The Epigenetic Basis of Common Human Disease
Andy Feinberg, Johns Hopkins University
During his lecture, Prof. Feinberg introduced the idea that stochastic epigenetic variation is the underlying mechanism for phenotypic variation, as well as certain aspects of development and disease.
He started by describing how phenotypic variation can easily be attributed to differences in the underlying genetics when comparing different organisms. This however does not explain the large degree of variation we observe within a species, and even more so in a single multi-cellular organism. Every cell in the human body has the same genetic blueprint, yet there are was differences observed between different tissues and organs. The way the genetic code is interpreted is determined by the epigenome, which drives the specific expression patterns in each cell type. Moreover the epigenetic landscape is influences by the environment, and changes in epigenetic modifications like DNA methylation can cause a broad variety of diseases, including cancer.
Prof. Feinberg presented data derived from his work with Rafael Irizarry, which showed that the genome includes a large number of variable methylation regions (VMRs), which show heterogeneous levels of methylation even in inbreed laboratory mice. These VMRs could be responsible for phenotypic variation between specimens with similar genetic background, and their ability to be influenced by environmental stimuli potentially designates them an important role in adaptation and development. Furthermore they observed that VMRs are stable over time in normal tissue, but have a high degree of variation in cancer cells, which aids in the explanation of high levels of heterogeneity in cancer cells. Interestingly, these VMRs are the same that show high variability during development, underlining the importance of this variation in disease.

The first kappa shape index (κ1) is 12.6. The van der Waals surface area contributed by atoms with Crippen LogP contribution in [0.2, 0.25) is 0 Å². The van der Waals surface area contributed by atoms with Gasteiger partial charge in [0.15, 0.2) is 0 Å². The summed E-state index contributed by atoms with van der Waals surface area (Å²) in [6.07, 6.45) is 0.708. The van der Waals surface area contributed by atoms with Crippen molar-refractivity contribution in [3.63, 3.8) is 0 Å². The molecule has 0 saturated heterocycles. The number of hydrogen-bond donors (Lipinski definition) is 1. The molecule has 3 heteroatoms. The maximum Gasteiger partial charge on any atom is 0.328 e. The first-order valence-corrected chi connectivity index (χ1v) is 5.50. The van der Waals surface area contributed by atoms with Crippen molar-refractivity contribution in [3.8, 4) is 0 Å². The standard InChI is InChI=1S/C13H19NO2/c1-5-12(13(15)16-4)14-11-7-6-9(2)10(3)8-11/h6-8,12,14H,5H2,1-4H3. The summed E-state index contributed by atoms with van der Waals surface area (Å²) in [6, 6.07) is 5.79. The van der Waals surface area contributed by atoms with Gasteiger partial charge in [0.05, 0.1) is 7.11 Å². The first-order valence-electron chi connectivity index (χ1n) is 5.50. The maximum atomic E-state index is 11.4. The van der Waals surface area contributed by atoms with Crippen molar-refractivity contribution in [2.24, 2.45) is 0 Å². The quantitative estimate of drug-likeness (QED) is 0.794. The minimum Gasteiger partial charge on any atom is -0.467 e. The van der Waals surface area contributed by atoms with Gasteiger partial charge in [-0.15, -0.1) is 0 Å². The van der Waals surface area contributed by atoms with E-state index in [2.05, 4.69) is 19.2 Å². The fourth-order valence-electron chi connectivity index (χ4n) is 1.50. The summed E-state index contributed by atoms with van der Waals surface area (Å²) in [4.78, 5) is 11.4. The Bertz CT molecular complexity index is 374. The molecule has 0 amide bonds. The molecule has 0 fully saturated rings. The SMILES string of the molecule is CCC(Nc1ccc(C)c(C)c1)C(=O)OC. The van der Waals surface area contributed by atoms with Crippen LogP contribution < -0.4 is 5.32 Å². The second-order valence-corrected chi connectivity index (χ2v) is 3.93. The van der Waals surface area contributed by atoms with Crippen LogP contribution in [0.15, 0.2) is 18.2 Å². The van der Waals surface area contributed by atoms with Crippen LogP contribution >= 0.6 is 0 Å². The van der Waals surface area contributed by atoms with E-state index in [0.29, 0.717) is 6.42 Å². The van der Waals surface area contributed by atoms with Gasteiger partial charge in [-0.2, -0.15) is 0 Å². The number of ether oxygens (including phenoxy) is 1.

He also showed that stochastic variation in epigenetics is very likely to be necessary for the successful development of complex organisms, as mere genetic variation under the influence of selection pressure, the current standard model of adaptation, would in the long term not be able to efficiently respond to a rapidly changing environment. A combination of genetic variation with epigenetic variation, the degree of which is in turn genetically inherited, would be a more likely model while still concordant with Darwinian evolution.